Humans need human interaction: touch, smiles, hugs. They also need to feel safe around others and free to be who they are. Even in our modern culture, which has developed an unnatural fear of the “other”, we have learned that a welcoming smile from a stranger is a sign of friendliness. We don’t fear shaking hands or hugging and kissing a stranger if the setting is right. These are not just tribal customs, they are essential to our emotional and psychological health. Humans are designed to touch and stroke, skin to skin. We may not be quite as chummy these days in our steel, glass and concrete environment, but we have learned to compensate, at least partially, for this lack of intimacy through collective cultural experiences. Essentially the need for this deep physical intimacy is in our DNA.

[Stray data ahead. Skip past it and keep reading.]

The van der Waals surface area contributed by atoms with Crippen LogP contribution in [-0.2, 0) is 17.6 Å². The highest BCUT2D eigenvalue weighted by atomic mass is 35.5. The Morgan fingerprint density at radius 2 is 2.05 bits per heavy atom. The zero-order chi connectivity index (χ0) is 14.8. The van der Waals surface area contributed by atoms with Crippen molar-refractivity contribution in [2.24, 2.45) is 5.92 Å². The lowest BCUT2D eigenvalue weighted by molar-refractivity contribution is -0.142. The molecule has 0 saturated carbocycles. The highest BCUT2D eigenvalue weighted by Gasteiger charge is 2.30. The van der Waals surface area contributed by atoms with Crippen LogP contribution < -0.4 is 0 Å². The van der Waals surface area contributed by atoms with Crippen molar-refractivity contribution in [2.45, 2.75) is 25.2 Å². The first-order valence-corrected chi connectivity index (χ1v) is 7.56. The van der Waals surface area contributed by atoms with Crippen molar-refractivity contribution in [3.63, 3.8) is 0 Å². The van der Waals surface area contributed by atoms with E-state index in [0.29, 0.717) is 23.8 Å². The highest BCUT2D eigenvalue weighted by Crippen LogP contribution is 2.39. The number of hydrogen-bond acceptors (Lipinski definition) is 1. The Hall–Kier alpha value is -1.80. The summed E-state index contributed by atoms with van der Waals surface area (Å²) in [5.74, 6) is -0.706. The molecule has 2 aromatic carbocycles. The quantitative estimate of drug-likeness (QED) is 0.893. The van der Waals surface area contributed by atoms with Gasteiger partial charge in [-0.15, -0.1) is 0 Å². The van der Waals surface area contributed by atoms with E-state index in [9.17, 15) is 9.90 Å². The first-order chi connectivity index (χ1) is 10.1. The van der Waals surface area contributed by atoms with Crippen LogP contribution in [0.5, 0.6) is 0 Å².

This is far more important than it may seem. What Is happening in our COVID world today appears to be a deliberate removal by authority of the very things that make us human beings and not merely flesh and blood chattel. Science has shown there is very little, if any, reason to use masks, social distancing and lockdowns to mitigate the effects of a relatively typical viral presence. We are, very possibly, experiencing a psychological operation that will render us less defiant, less willing to make a fuss and more compliant with whatever is demanded of us. Anyone who has read George Orwell’s “1984” or seen the film version will see what the extreme version of a compliant culture looks like. The people in Orwell’s dystopia are essentially stripped of their humanity. They do not relate to one another in any physical way, the expression of love is strictly forbidden, and they are continuously updated by the ubiquitous, invisible announcer on the progress of the never-ending war raging in some “invisible” land—remote enough that all information about it can easily be controlled by the “party”.